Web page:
In his luggage, he packed a hammock and a handful of books, including Reynaldo Clemeña Ileto’s Pasyon and Revolution: Popular Movements in the Philippines, 1840-1910 (1979). It’s a book that’s well known for shifting the focus of historiography on Filipino revolutions from individual initiatives of the elites to the collective efforts of the masses.
What Calubayan did not know at that time was that the book would become the very material for the artwork that he would go on to create during his residency.
There, using pages from Ileto’s book, Calubayan created the installation series Pasyon and Revolution. The series consists of two hammocks and one veil and takes its name from the first three chapters of Ileto’s seminal historiography.
The first work is a hammock titled Toward a History from Below (2014), the second is a hammock titled Light and Brotherhood (2019), and the last one is a veil titled The Katipunan (2019).
One of the two hammocks Light and Brotherhood (2019) is currently part of the exhibition Flowing Light: A Group Show of Contemporary Artists at Mind Set Art Center in Taipei, Taiwan. It runs from 8 January to 23 February 2022.
Weaving narratives together
At one corner of the show, Light and Brotherhood hangs with a light placed directly overhead, casting a faint shadow of its threads as light flows through the gaps. The white circular podium where the hammock is placed further showcases the shadows of the work’s intricacies.
It is accompanied by a short video showing the meditative movements of Calubayan’s hands as he meticulously cuts the pages of these chapters into strips and glues them together to form a thread — all while keeping the text intact. In this way, Ileto’s ideas can still be read when the works are unwoven. With this gesture, Calubayan’s works of art become works of translation too as he transforms Ileto’s text into conceptual art.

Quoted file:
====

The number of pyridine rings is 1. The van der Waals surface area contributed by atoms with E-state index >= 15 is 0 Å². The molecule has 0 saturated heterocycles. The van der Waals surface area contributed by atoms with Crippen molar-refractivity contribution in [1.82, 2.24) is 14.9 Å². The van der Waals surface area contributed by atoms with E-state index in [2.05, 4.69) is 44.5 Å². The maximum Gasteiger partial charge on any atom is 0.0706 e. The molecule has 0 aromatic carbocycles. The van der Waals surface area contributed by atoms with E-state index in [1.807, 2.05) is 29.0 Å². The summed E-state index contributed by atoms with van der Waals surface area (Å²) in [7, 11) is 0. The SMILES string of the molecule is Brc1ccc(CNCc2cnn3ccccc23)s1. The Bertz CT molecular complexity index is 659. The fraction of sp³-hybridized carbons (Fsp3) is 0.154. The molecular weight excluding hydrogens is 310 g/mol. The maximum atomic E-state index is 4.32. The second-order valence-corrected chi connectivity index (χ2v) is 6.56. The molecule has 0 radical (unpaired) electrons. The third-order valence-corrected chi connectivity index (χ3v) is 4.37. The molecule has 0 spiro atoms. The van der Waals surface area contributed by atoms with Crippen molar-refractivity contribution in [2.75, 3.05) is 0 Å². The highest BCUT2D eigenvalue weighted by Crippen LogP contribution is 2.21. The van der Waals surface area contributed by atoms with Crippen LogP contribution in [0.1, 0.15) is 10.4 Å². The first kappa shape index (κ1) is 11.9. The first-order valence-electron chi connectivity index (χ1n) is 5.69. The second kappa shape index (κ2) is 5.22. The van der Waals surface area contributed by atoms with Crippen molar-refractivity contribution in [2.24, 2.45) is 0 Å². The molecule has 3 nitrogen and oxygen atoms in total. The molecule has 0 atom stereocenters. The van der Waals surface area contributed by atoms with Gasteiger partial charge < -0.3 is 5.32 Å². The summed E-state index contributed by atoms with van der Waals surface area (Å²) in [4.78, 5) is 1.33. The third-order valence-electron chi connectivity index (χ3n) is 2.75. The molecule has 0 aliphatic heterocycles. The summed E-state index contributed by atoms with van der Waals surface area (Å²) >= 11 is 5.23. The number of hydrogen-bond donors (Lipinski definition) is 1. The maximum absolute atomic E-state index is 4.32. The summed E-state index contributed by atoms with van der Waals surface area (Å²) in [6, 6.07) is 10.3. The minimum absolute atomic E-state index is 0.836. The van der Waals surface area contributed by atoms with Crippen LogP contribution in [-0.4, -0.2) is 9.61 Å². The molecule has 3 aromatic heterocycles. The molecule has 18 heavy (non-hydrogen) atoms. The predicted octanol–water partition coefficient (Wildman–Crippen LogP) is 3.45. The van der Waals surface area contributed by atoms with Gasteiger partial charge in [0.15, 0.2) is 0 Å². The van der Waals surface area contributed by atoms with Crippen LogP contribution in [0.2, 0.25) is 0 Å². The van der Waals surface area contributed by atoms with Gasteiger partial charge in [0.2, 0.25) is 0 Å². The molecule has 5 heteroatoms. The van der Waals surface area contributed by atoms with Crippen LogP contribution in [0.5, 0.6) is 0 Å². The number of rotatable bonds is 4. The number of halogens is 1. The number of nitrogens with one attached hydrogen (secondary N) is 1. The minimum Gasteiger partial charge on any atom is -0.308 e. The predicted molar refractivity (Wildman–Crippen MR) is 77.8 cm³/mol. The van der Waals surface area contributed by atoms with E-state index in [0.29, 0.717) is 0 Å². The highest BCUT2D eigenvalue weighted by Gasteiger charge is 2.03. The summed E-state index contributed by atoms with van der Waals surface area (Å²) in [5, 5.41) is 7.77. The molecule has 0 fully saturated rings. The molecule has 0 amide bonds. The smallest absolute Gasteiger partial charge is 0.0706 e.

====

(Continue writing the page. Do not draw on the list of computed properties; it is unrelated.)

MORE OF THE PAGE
Refusing to be defined by a single medium, weaving is only one aspect of Calubayan’s artistic practice. This series marks his first time working with weaving. Here, he uses the craft of weaving to bring together personal, historical, and cultural narratives to create works that challenge forms of internalized colonialism and insecurities.
Tapping into the history of the revolution
Born in Quezon Province in 1980, Calubayan developed a fascination with Mount Banahaw because of its ties to religious and revolutionary movements.
Mount Banahaw is a sacred place in the Philippines for some religious sects. One of these is the Suprema de la Iglesia del Ciudad Mystica de Dios which believes that Mount Banahaw will be the site for the second coming of Jesus. Another sect that resides in the mountain is that of the Rizalistas who believe in the divinity of Filipino reformist and nationalist José Rizal.
In addition, revolutionary movements, such as the one led by Macario Sakay to fight for the First Philippine Republic, took place on the site. Believing it would protect him from bullets, he wore a vest with religious images and Latin prayers during some of these battles.
Aside from its historical significance, exploring the mountain in 2014 also developed Calubayan’s interest in anting-anting — which he refers to in his work. Anting-anting is a collective term for amulets and fabrics with prayers and symbols inscribed on them. Sakay’s vest would be an example of anting-anting. Calubayan saw handkerchiefs with prayers on them being hung around religious sites and being peddled as souvenirs along the mountain trail, leading him to purchase one for himself.
Anting-anting became an important part of Filipino life when revolutionaries from different parts of the Philippines were igniting change and seeking to free the Philippines from Spain in the 1890s. The more revolutionary groups from the Philippines spread across the archipelago in search of freedom, the more they held onto anting-anting which they believed had mystical powers to protect them.